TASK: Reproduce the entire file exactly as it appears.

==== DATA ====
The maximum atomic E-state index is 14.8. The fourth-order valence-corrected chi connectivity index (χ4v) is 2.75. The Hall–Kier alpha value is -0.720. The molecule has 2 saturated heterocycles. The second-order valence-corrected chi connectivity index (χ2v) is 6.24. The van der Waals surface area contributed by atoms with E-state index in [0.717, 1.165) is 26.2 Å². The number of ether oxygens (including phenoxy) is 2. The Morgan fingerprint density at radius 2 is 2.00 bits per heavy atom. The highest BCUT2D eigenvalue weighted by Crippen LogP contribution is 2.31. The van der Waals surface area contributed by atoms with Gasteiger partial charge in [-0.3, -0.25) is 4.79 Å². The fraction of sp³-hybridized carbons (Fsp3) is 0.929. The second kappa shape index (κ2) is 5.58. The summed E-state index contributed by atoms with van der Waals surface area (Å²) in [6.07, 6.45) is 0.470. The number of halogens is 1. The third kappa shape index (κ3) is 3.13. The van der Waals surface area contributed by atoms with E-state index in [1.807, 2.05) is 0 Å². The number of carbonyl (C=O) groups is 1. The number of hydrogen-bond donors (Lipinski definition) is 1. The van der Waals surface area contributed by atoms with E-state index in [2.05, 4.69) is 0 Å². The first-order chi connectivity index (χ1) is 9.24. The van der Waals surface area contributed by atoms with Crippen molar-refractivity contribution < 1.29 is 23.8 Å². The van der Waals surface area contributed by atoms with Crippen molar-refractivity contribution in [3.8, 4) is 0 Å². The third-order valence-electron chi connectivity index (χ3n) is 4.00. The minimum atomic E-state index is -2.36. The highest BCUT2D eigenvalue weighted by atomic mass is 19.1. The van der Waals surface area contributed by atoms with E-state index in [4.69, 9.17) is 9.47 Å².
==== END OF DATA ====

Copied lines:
The maximum atomic E-state index is 14.8. The fourth-order valence-corrected chi connectivity index (χ4v) is 2.75. The Hall–Kier alpha value is -0.720. The molecule has 2 saturated heterocycles. The second-order valence-corrected chi connectivity index (χ2v) is 6.24. The van der Waals surface area contributed by atoms with E-state index in [0.717, 1.165) is 26.2 Å². The number of ether oxygens (including phenoxy) is 2. The Morgan fingerprint density at radius 2 is 2.00 bits per heavy atom. The highest BCUT2D eigenvalue weighted by Crippen LogP contribution is 2.31. The van der Waals surface area contributed by atoms with Gasteiger partial charge in [-0.3, -0.25) is 4.79 Å². The fraction of sp³-hybridized carbons (Fsp3) is 0.929. The second kappa shape index (κ2) is 5.58. The summed E-state index contributed by atoms with van der Waals surface area (Å²) in [6.07, 6.45) is 0.470. The number of halogens is 1. The third kappa shape index (κ3) is 3.13. The van der Waals surface area contributed by atoms with E-state index in [1.807, 2.05) is 0 Å². The number of carbonyl (C=O) groups is 1. The number of hydrogen-bond donors (Lipinski definition) is 1. The van der Waals surface area contributed by atoms with E-state index in [2.05, 4.69) is 0 Å². The first-order chi connectivity index (χ1) is 9.24. The van der Waals surface area contributed by atoms with Crippen molar-refractivity contribution < 1.29 is 23.8 Å². The van der Waals surface area contributed by atoms with Crippen molar-refractivity contribution in [3.8, 4) is 0 Å². The third-order valence-electron chi connectivity index (χ3n) is 4.00. The minimum atomic E-state index is -2.36. The highest BCUT2D eigenvalue weighted by atomic mass is 19.1. The van der Waals surface area contributed by atoms with E-state index in [4.69, 9.17) is 9.47 Å².